REVIEW: Grease at the Dominion Theatre



Everybody knows Grease; we all know the story, we all know the songs and we all know the film. But what you may not be familiar with is this version. This revival of Grease, in one of its old London homes, the Dominion Theatre, takes the beloved show back to its original form. The original production has been brought back to life and the piece benefits from it massively.

This production originated back at the Leicester Curve theatre and after doing a few rounds of the UK on tour, it’s finally hit back into the West End, and it comes back with a bang. 

What you get out of this production is a much more fleshed out storyline with more grit and drama centred around the characters. Yes, all the loved moments and numbers are all still there but what we end up with is actually a much better production. At times the story did drag a little in Act 1 but this is me being very picky, on the whole, the show benefits from this in such a huge way. Meaning the show goes from being your classic crowd-pleaser to a proper engrossing musical with depth. Nikolai Foster brings the musical back to its routes with his newly directed version and with choreography from Arlene Philips, this musical is truly electrifying! Together with a brilliant and innovative design by Colin Richmond, they’ve got a hit on their hands. 

A fresh cast brings new life into this show and executes the piece with precision and energy. With casting by theatre legend David Grindrod, this has to be one of the best-performed shows I’ve seen in a long time. 

Dan Partridge as Danny Zuko brings style and ease to the role but also brings really natural and likeable acting to it too, making this iconic character his own but still paying homage to those who have come before him.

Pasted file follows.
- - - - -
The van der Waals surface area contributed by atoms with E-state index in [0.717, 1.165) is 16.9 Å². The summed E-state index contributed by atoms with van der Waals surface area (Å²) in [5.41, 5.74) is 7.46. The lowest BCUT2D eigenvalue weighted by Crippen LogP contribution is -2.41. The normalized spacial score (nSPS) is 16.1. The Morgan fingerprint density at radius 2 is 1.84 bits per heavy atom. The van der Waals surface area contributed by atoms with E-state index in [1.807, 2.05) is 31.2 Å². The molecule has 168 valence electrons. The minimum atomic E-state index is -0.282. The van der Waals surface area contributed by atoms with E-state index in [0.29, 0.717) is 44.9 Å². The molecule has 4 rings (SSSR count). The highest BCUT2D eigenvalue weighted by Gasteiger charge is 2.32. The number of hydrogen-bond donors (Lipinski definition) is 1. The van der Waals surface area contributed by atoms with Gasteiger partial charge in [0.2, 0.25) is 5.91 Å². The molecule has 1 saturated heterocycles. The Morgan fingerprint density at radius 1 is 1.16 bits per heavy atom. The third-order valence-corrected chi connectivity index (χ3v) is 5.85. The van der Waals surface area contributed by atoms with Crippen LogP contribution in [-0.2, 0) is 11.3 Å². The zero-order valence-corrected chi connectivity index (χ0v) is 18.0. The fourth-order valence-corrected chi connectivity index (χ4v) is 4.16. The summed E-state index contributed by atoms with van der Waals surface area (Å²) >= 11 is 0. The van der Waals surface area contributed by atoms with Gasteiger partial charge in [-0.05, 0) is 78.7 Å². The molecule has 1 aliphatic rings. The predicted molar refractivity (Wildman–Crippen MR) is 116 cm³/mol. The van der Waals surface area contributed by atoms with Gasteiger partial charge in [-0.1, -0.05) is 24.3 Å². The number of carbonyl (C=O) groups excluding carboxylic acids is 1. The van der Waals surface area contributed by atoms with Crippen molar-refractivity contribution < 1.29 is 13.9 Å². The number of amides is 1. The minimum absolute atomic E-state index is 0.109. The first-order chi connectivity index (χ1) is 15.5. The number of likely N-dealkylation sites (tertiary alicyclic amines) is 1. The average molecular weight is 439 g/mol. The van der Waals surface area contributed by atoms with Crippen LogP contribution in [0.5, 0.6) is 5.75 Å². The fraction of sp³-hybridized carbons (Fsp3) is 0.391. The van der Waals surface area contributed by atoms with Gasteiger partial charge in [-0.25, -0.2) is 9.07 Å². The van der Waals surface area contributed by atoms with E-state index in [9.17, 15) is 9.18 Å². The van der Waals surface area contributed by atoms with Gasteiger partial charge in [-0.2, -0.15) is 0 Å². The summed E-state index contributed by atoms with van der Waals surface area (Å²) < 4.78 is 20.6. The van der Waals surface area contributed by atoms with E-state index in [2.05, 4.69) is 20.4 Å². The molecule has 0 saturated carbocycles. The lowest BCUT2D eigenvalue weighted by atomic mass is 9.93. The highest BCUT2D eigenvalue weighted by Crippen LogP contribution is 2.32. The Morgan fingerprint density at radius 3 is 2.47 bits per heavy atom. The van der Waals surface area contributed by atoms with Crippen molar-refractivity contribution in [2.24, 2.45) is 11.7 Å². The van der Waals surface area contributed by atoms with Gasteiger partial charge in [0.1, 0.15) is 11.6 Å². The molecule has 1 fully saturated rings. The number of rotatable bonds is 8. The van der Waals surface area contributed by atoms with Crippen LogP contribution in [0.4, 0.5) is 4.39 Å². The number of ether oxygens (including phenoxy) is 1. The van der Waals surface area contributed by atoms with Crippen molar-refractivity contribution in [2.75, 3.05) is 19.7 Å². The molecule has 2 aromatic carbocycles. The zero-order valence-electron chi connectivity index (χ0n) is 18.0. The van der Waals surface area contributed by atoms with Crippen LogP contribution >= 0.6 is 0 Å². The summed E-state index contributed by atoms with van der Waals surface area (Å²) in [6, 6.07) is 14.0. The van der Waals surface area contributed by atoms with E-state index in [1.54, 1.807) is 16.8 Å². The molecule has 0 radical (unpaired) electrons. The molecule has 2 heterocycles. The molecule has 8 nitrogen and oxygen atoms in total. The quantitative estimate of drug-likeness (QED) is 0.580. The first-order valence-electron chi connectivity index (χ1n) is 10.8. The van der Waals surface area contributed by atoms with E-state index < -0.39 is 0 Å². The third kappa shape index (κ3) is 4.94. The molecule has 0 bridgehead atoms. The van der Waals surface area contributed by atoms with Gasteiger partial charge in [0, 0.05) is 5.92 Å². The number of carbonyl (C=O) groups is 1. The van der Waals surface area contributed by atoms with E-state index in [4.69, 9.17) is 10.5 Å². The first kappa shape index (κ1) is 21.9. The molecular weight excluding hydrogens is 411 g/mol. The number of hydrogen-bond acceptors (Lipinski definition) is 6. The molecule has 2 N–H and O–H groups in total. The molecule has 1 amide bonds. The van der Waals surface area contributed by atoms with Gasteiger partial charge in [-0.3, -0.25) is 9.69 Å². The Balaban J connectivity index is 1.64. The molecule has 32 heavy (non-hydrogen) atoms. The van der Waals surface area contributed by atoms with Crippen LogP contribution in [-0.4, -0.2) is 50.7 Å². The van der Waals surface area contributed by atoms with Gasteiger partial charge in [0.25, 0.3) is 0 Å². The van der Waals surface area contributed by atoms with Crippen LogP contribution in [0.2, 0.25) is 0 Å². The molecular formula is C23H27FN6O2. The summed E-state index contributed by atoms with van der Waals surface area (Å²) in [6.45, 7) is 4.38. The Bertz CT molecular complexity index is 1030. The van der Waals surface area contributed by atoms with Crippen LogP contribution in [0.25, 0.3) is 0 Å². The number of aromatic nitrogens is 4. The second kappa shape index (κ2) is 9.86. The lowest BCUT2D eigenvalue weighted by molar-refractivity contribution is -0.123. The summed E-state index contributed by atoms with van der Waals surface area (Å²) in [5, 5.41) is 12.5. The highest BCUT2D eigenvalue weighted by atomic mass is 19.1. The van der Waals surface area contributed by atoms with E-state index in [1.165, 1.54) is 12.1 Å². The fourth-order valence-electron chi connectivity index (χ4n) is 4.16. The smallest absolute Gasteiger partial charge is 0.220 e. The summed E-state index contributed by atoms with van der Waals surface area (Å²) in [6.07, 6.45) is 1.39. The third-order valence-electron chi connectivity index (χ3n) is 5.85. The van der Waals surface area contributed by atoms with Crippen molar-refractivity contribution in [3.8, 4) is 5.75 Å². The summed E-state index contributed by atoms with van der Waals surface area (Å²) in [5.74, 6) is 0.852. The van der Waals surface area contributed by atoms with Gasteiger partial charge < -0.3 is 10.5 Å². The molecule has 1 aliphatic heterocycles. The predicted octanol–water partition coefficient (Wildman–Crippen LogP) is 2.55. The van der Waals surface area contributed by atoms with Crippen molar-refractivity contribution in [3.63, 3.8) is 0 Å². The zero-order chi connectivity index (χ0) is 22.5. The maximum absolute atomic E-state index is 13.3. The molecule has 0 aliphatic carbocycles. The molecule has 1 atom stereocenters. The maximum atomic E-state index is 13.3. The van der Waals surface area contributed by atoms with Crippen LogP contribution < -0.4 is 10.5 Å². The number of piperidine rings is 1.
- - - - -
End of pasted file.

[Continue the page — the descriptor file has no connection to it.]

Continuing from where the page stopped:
Olivia Moore suffers in this production as we as an audience don’t get to know Sandy as much as we do in the other versions, her part has shrunk however she still brings vocals that blow the roof off the huge Dominion. 

Eloise Davies stands out as Frenchy, a character that can easily be played in a caricature way but she brings realness to it and becomes an audience favourite. 

Standouts from the ‘Burger Palace Boys’ (or the T-Birds, as most of us know them) were Noah Harrison as Roger who had the most incredible vocals, Damon Gould as Sonny who brought so much character but also a lovable version of the role and Paul French who gives a mesmerising performance as Kenickie. 

Another scene-stealer of the evening was Jessica Croll as Patty Simcox, with great energy with outstanding dance skills. 

I have to mention this ensemble, whilst all had little roles here and there as a group they really came alive and their energy was just infectious. You wouldn’t really think of Grease as a ‘dance show’ but they’ll change your mind, some of the best moves on the West End. 

This is a really great production and whilst it may not be what audiences are expecting, it’s a much-needed revival that the West End needs right now to inject some life into it. An absolute mind-blowing cast and it’ll be one I will definitely be returning to! 

Review by Mark Swale   

Rating:  

Seat: K33, Stalls | Price of Ticket: £135